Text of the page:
I do hopes all ye joined in the bottle of rum for today's e'er so special day, YO HO! I know I did, wearing an eye patch and bandana at work, AARGH-ing it up. Last year when the holiday rolled around, I was dared to talk and wear the get-up all day, even so far as to go in an speak to a Senior VP with the accent. I, of course, am not one to be dared lightly and received a nice bottle of Captain Morgan.

Robert Jordan's death is still having a strange affect on me, I didn't expect to be as moved by it as I have been. This is especially true since I've been known on minor occassions to poke fun at the Wheel of Time over at SFFWorld, and haven't been as into the books since Winter's Heart published. Seeing people's thoughts on his work and remmbering how much I enjoyed the books when I first read them is making me want to jump back into The Eye of the World. I remember when I first had jury duty nearly ten years ago and I was reading Path of Daggers at the time, how I struck up a conversation with one of my fellow jurors about Jordan's books. Earlier this year I was at a family thing and speaking with a cousin who I hadn't seen very much in recent years and the conversation, very surprisingly to me, turned to Robert Jordan. He was one of the last people I'd expected to have read the books.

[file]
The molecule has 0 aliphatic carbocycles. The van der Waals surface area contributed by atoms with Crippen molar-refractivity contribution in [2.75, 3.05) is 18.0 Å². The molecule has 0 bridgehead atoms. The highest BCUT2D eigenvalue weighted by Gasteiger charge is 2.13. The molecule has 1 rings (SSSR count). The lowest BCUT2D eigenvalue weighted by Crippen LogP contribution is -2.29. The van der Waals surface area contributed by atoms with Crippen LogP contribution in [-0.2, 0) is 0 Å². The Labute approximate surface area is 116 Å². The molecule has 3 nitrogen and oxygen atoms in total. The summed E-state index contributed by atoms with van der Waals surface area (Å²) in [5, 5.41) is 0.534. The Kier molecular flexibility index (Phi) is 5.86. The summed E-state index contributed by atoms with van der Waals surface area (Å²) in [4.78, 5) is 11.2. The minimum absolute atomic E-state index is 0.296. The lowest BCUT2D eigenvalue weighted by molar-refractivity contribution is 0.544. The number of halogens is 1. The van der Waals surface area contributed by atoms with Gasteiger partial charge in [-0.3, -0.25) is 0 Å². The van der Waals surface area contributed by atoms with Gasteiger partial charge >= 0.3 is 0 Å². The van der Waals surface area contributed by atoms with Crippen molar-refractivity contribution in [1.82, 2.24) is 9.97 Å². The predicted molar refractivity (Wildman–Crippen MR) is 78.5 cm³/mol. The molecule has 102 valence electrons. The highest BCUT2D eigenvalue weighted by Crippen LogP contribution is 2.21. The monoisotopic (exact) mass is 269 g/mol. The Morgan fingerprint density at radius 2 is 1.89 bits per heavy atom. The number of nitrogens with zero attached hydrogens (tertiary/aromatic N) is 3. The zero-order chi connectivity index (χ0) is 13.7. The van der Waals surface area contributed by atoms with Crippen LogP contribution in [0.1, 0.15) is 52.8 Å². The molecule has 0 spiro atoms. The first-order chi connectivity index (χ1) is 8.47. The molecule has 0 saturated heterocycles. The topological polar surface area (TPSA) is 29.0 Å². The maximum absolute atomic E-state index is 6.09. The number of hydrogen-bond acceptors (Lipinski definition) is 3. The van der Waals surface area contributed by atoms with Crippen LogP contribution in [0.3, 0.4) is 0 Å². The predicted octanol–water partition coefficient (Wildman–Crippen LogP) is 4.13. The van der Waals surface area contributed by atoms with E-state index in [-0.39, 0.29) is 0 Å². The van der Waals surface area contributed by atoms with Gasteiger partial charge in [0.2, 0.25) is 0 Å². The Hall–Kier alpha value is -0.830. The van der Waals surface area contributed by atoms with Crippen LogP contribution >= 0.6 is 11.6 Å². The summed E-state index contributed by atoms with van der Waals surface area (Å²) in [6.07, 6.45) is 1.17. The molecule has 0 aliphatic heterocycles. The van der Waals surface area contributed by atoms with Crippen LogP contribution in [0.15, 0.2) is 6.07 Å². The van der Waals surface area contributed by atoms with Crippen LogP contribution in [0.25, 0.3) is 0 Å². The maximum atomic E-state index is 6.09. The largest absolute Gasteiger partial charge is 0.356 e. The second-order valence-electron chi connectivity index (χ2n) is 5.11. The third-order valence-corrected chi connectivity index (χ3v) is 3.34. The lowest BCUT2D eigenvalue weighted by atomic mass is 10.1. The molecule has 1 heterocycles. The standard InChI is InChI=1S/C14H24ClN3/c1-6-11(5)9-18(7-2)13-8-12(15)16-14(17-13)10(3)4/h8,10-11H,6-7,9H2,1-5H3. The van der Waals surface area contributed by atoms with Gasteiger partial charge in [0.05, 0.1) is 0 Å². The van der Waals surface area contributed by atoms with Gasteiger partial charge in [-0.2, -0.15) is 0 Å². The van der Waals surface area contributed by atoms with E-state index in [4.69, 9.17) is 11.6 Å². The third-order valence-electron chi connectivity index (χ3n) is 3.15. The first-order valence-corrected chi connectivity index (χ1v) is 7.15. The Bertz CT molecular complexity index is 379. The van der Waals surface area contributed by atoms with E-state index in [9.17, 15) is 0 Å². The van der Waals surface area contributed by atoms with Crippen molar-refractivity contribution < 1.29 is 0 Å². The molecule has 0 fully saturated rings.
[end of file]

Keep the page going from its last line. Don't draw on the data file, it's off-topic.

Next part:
Pat posted his thoughts, as have many others. I missed Ken's nice post, which echoes much of my thoughts and The Hornswoggler had a good, if different perspective.

On a somewhat unrelated note FantasyBookCritic is a pretty good blog.

Monday, September 17, 2007

The Wheel Turns...R.I.P. Robert Jordan

James Oliver Rigney, also known as Robert Jordan passed away yesterday. I’m just one of many blogs, fans, and news sites reporting this, but it is still worth mentioning here. His Wheel of Time is easily one of the most popular (if not the largest) multi-volume sagas in the genre and helped to make fantasy (and I’m sure by extension, Science Fiction) a more commercially viable genre in the nineties on through to today. For all the finger pointing at Jordan for his shortcomings as a storyteller, he was one of the great “gatekeepers” of the genre, and hopefully will be for many years. The Eye of the World, and to a lesser extent his Conan novels, are some of the first fantasy books people read, or fiction people read in general.